Academic reinforcement – Dozens of professors from the Hebrew University of Jerusalem on Wednesday joined some 800 students in a protest march from the university to the east Jerusalem neighborhood of Sheikh Jarrah. The crowd protested against the entrance of Jewish settlers into the neighborhood, and the eviction of Arab families from their homes.
During the rally, students and professors called out slogans such as "We won’t sit in class while rights are being trampled" and "We won't learn civil rights with racism in Sheikh Jarrah." The protestors waived signs that read "No sanctity in an occupied city" and "Charity begins at home."
Professors join student in protest march (Photo: Guy Asayag)
Dr. David Sarfati, who lectures on genetics, told Ynet that he came to support the struggle of the Arab residents: "I don't agree with evicting families from their homes. They say these houses belong to Jews, and even if it's true – it's still doesn't make it just.
"Sometimes I pass in the area and see an Arab family's tent adjacent to their previous home, and think to myself: 'Do people have no heart?' People lost their ability to view Arabs as humans," he said.
In the name of neighborliness (Photo: Guy Asayag)
Ruth Butler, a professor in the department of education, said she has been active in the struggle for quite some time. "The attempt to expel these families from their homes is wrong on the human and moral level. It's clear that this is also done as a political move, in an attempt to sabotage any opportunity to reach a peace agreement with the Palestinians – as it includes the division of Jerusalem," she said.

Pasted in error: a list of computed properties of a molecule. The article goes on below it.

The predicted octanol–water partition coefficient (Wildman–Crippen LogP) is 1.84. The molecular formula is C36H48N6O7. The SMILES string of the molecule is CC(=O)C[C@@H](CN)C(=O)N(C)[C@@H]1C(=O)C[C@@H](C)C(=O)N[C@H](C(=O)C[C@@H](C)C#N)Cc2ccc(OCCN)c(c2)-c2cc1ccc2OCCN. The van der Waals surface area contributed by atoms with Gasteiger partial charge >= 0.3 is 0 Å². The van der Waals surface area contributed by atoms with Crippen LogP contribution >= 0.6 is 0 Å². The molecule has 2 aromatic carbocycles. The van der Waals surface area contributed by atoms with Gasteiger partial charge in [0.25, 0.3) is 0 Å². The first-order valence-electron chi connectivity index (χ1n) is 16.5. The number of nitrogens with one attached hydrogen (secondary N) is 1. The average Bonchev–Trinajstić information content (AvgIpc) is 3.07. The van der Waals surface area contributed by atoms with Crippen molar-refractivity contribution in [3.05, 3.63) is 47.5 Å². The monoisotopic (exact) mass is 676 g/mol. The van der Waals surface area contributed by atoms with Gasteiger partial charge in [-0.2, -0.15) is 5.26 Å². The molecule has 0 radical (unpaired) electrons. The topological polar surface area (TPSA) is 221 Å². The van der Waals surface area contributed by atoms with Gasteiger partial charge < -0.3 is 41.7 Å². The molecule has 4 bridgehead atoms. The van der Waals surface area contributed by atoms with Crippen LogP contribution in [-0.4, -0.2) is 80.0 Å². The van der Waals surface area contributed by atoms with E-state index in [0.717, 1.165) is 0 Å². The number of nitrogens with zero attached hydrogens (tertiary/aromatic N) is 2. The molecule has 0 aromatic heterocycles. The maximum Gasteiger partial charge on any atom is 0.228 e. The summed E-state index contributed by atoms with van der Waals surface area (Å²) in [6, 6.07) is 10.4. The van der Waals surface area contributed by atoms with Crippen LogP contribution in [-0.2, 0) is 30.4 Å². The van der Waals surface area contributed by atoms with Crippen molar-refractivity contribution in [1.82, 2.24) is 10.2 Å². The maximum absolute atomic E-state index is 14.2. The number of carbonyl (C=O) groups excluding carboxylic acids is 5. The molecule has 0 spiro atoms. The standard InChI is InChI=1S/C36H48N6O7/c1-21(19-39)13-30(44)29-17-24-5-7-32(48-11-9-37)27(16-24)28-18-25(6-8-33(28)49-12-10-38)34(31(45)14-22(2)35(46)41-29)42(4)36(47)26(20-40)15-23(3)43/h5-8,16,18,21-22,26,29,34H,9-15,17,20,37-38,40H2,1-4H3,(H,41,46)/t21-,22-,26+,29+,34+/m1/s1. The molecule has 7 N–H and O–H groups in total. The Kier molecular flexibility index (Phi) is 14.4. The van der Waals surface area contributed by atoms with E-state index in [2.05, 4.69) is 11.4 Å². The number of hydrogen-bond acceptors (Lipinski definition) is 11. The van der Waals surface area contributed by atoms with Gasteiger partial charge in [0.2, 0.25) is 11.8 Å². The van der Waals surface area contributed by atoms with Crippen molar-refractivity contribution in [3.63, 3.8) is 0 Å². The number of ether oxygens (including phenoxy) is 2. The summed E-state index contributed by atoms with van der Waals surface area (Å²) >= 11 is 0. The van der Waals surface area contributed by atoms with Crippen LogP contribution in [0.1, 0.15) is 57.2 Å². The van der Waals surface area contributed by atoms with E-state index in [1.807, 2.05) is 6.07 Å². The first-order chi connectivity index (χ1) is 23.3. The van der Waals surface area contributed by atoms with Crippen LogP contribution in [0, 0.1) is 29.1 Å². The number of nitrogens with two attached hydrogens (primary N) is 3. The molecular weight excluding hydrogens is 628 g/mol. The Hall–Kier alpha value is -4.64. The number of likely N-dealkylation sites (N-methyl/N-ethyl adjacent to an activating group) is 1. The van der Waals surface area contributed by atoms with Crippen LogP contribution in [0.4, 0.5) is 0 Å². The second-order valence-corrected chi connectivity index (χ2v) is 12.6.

Close connection to academiaProfessor Tamar Rapoport noted that at least 10 education professors attended the protest. "The announcement about the protest was passed along through the social networks and emails. At the end of the day, teachers are also human, and in this country it's impossible not to take a political stance."
Rapoport clarified that the professors were not there on behalf of the university, but on behalf of themselves. "However," she added, "I believe there is a close connection between the struggle in Sheikh Jarrah and the academia."
Dr. Yuval Harari, Who teaches history at the university, came "in the name of neighborliness," he said. According to Harari, "It's the minimum one can do when the neighbor's house is on fire. As far as the university is concerned, to keep ignoring the situation is like cutting off the branch on which it sits.
"If the neighborhoods around start burning, the future of the university will also be in jeopardy – the students won't want to come here, it will harm the atmosphere on campus, and reflect a dimension of hypocrisy. The ivory tower must remain standing, but if it is too disconnected, its ability to function will be reduced," he said.
Anthropology Professor Yoram Bilu said that throughout his years in the academy, he has never witnessed such a wide scale response and cooperation between versatile groups of lecturers and students. "I came because I felt obliged as a neighbor, and I believe we all share the destiny of this city, which is conjoined."